We each chose our sleeping tent (already set up) and put the coolers into a small snowbank. We ate lunch, read, rested, and ate again before we made a fire from scavenged wood, watched the sun set on Eagle Cap Mountain to the east, and waited for the first stars before retiring to our respective tent cots.

Kathy and Art Reconnoitering
Photo by Al McBreen

On the second day of camping we prepared to hike a loop around four lakes, crossing four ridgelines to accomplish this. We examined maps, packed a lunch and swimsuits, and set out around 11:15 in the morning.

Mirror Lake
Photo by Kathy McConnell

The first lake, Mirror Lake, was a stunner. A large group of teenage boys were camped on a ledge above the lake. We moved on to Moccasin Lake where we ate lunch while watching a large dog retrieve sticks on one side of us and someone fishing on the other.

Al, Kathy, and Art
Photo by Al McBreen

Afterwards we walked the length of Moccasin Lake and left Eagle Cap Mountain behind us. This is when I found myself pleased that I could walk the length of a mountain. It felt as if I had moved the mountain from in front of me to behind me. As if I had lifted it up and repositioned it. This sensation happened again after crossing a ridgeline, descending to Douglas Lake with its blooming lily pads, and walking along a good portion of Craig Mountain. Just before arriving at Sunshine Lake over another ridgeline and through heather-lined paths, we looked back and were surprised with a view of both Craig Mountain to our right and a huge mountain, the Matterhorn, on its left. 

Matterhorn Mtn. (left) and Craig Mtn. (right)
Photo by Art McBreen

By this time we had passed a handful of backpackers. We noticed that no one was anywhere as old as Art and me. In fact, no one seemed older than in their mid-forties. As we approached Mirror Lake again and stopped to soak our feet in the cold lake water, we checked how far we had to go to get back to the camp. 

Kathy and Art at Mirror Lake Soaking Our Feet
Photo by Al McBreen

All of us were flagging as we crested the last ridgeline about 7:15 in early evening. My step count for the day totaled 28,424 steps. We had walked 9.2 miles on the loop and I had walked a total of 11.58 miles for the day. I am not sure that I could repeat this feat (seven hours of walking and moving two mountains) when I am in my eighties.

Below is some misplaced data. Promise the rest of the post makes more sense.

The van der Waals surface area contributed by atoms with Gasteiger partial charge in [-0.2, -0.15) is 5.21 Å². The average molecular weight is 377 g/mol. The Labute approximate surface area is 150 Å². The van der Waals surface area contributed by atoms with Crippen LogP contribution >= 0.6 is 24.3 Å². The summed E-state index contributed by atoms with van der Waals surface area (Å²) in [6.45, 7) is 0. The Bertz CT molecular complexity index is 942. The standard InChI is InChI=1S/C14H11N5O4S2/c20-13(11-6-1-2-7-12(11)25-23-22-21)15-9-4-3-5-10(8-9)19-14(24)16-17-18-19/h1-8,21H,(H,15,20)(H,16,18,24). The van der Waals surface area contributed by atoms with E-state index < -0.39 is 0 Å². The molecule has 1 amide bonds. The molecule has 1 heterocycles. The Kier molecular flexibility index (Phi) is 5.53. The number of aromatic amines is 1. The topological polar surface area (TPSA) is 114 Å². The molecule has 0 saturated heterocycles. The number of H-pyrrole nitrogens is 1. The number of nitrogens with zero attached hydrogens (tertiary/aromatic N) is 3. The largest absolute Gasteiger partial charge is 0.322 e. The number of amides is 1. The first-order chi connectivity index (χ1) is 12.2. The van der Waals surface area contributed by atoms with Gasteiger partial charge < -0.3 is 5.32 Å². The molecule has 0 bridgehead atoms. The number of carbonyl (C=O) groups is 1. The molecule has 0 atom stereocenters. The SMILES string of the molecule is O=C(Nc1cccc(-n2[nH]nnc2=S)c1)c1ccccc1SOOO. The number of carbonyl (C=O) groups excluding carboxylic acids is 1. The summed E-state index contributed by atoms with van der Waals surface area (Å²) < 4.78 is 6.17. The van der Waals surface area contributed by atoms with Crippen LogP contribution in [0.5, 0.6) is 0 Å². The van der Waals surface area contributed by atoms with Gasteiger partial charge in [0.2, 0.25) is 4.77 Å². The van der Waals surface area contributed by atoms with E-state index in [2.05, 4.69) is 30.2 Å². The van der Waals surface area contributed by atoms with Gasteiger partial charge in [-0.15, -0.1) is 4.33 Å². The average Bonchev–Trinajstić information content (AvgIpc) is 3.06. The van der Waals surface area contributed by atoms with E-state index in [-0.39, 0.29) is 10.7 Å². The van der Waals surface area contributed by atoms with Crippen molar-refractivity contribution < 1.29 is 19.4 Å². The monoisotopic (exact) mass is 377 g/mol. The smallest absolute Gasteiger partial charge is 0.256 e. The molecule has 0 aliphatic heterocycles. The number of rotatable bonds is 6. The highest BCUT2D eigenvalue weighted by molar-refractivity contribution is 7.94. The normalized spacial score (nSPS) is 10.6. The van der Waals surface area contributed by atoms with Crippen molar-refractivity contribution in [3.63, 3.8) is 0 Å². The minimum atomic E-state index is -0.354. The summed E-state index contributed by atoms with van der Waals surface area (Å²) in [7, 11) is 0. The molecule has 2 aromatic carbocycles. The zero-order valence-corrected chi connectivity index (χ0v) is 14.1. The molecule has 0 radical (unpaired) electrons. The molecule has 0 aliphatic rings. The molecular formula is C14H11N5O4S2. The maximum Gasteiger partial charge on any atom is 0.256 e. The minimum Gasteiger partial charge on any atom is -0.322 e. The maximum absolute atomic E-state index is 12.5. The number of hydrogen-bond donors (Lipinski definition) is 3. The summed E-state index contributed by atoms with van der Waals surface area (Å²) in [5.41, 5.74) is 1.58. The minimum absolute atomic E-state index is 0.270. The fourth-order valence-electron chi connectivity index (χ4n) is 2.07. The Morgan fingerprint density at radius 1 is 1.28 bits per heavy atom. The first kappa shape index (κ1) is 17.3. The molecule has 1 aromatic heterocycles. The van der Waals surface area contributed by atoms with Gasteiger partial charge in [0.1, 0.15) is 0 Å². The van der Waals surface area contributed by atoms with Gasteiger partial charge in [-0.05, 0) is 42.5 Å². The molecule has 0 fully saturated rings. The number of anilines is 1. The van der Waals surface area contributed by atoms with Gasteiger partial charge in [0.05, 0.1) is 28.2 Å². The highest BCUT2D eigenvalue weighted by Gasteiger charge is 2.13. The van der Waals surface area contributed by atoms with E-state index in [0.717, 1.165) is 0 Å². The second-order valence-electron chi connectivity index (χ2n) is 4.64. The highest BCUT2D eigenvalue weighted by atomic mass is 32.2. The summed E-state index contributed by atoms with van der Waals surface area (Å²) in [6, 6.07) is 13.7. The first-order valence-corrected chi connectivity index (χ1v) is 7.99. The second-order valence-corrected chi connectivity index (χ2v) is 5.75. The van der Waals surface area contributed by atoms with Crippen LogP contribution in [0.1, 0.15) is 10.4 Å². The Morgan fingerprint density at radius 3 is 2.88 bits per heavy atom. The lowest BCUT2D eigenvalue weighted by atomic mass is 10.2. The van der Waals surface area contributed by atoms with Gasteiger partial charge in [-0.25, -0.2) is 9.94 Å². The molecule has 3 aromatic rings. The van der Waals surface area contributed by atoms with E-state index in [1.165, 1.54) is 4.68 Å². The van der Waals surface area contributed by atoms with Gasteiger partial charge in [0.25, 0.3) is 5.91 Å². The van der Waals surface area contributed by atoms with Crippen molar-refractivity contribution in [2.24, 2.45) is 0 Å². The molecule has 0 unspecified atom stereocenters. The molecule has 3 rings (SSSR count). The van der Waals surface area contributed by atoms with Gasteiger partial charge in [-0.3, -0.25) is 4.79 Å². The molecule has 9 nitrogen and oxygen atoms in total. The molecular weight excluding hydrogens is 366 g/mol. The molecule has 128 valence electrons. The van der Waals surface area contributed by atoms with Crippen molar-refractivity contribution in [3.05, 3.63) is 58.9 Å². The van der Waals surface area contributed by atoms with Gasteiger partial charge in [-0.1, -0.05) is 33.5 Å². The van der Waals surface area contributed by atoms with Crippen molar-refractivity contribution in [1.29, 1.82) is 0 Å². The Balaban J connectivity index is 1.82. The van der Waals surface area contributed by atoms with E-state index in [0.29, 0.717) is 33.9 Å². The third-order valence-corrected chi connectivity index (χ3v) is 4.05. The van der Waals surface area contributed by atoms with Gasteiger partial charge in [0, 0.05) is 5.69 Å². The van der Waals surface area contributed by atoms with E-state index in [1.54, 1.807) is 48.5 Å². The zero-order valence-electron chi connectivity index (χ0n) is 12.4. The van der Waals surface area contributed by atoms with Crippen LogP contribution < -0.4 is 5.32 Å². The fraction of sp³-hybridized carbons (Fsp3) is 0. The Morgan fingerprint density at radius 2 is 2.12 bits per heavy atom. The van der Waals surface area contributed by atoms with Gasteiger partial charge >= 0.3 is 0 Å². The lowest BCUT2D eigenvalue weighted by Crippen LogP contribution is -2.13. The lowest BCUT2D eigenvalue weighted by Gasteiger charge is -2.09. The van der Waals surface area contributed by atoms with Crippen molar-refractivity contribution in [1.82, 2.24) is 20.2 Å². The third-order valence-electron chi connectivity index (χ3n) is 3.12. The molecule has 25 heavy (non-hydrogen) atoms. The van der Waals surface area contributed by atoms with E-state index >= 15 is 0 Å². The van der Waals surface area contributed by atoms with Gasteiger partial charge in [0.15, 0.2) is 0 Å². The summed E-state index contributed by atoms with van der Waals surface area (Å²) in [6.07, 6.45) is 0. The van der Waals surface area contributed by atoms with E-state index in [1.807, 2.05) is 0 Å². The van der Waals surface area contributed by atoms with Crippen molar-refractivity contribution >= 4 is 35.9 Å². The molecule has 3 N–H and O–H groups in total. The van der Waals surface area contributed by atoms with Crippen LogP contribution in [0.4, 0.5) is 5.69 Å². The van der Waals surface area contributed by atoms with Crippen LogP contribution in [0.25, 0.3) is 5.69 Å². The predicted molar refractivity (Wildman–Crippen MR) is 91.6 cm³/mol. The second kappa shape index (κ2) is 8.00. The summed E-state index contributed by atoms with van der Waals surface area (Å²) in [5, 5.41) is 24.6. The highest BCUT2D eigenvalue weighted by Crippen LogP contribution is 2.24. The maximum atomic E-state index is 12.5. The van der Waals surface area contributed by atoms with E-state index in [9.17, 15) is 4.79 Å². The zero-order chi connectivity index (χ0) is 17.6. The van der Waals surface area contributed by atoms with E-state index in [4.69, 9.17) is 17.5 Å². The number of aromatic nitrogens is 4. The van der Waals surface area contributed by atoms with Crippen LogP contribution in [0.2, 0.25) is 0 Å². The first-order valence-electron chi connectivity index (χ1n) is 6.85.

The next day we “rested.” I walked a short distance in the cold mountain stream near the camp, taking photos of rocks on the stream bottom.

My Cold Foot in the Streambed
Photo by Kathy McConnell

I had taken off my outer pants to keep dry. (I was in a secluded spot after all.) By the time I was thigh deep in the chilly water, I was gasping. The experience was exhilerating. (More stream photos were taken the next morning.)

A Curve of Water over Rocks
Photo by Kathy McConnell 

I dried my legs with my camp towel and walked the banks looking for photo-ops of flowers. Even if I thought it was summer, the high valleys were in the middle of their spring season. Snowbanks were still in evidence. Larkspur, elephant’s ears, heather, buttercups, penstemon, pearly everlasting, and so many other unknown flowers carpeted the valleys.    

Heather and Larkspur
Macro Photo by Kathy McConnell  

Us in camp with Eagle Cap Mtn. in the background
Photo by Al McBreen

We took a photo from camp of us the last evening with the sun setting on Eagle Cap. Later, when I woke in the middle of the night, I slipped on my coat and shoes before going out to see the stars. Across the sky lay the Milky Way. I had almost forgotten of its existence.

The trip to the Eagle Cap Wilderness Lake District will be on my top-ten weekend trips of my entire life. Art, Al, and the Del Sol horses with their capable wrangler, Connor, made it all possible. Thanks, everyone. Lovely trip. Gorgeous place.

Sky Above My Tent on the Last Morning
Kathy McConnell